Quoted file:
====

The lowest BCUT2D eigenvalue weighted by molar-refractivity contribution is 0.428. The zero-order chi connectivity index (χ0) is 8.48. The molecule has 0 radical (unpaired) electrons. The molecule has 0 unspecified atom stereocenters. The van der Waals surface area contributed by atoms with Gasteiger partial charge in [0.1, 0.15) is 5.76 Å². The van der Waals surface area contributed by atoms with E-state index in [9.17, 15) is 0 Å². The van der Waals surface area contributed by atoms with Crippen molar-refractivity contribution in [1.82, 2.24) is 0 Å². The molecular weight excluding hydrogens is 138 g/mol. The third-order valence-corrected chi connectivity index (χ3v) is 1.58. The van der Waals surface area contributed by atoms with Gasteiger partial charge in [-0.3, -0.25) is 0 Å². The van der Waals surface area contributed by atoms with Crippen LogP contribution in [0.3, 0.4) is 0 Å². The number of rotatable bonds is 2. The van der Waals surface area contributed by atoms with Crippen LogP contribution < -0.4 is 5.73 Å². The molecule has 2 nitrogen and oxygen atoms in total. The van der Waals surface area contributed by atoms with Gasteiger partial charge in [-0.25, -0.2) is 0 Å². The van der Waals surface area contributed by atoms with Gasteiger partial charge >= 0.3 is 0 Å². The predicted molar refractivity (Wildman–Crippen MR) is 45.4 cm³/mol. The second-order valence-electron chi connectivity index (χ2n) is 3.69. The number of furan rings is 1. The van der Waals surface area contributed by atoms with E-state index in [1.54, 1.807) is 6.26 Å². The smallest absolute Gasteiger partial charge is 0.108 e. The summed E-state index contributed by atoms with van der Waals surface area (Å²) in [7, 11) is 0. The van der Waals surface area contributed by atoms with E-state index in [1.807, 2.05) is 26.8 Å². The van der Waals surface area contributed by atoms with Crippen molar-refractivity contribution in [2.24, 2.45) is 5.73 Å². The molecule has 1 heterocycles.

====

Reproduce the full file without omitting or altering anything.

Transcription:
The lowest BCUT2D eigenvalue weighted by molar-refractivity contribution is 0.428. The zero-order chi connectivity index (χ0) is 8.48. The molecule has 0 radical (unpaired) electrons. The molecule has 0 unspecified atom stereocenters. The van der Waals surface area contributed by atoms with Gasteiger partial charge in [0.1, 0.15) is 5.76 Å². The van der Waals surface area contributed by atoms with E-state index in [9.17, 15) is 0 Å². The van der Waals surface area contributed by atoms with Crippen molar-refractivity contribution in [1.82, 2.24) is 0 Å². The molecular weight excluding hydrogens is 138 g/mol. The third-order valence-corrected chi connectivity index (χ3v) is 1.58. The van der Waals surface area contributed by atoms with Gasteiger partial charge in [-0.3, -0.25) is 0 Å². The van der Waals surface area contributed by atoms with Crippen LogP contribution in [0.3, 0.4) is 0 Å². The number of rotatable bonds is 2. The van der Waals surface area contributed by atoms with Crippen LogP contribution < -0.4 is 5.73 Å². The molecule has 2 nitrogen and oxygen atoms in total. The van der Waals surface area contributed by atoms with Gasteiger partial charge in [-0.25, -0.2) is 0 Å². The van der Waals surface area contributed by atoms with Gasteiger partial charge >= 0.3 is 0 Å². The predicted molar refractivity (Wildman–Crippen MR) is 45.4 cm³/mol. The second-order valence-electron chi connectivity index (χ2n) is 3.69. The number of furan rings is 1. The van der Waals surface area contributed by atoms with E-state index in [1.54, 1.807) is 6.26 Å². The smallest absolute Gasteiger partial charge is 0.108 e. The summed E-state index contributed by atoms with van der Waals surface area (Å²) in [7, 11) is 0. The van der Waals surface area contributed by atoms with E-state index in [1.807, 2.05) is 26.8 Å². The van der Waals surface area contributed by atoms with Crippen molar-refractivity contribution in [2.24, 2.45) is 5.73 Å². The molecule has 1 heterocycles.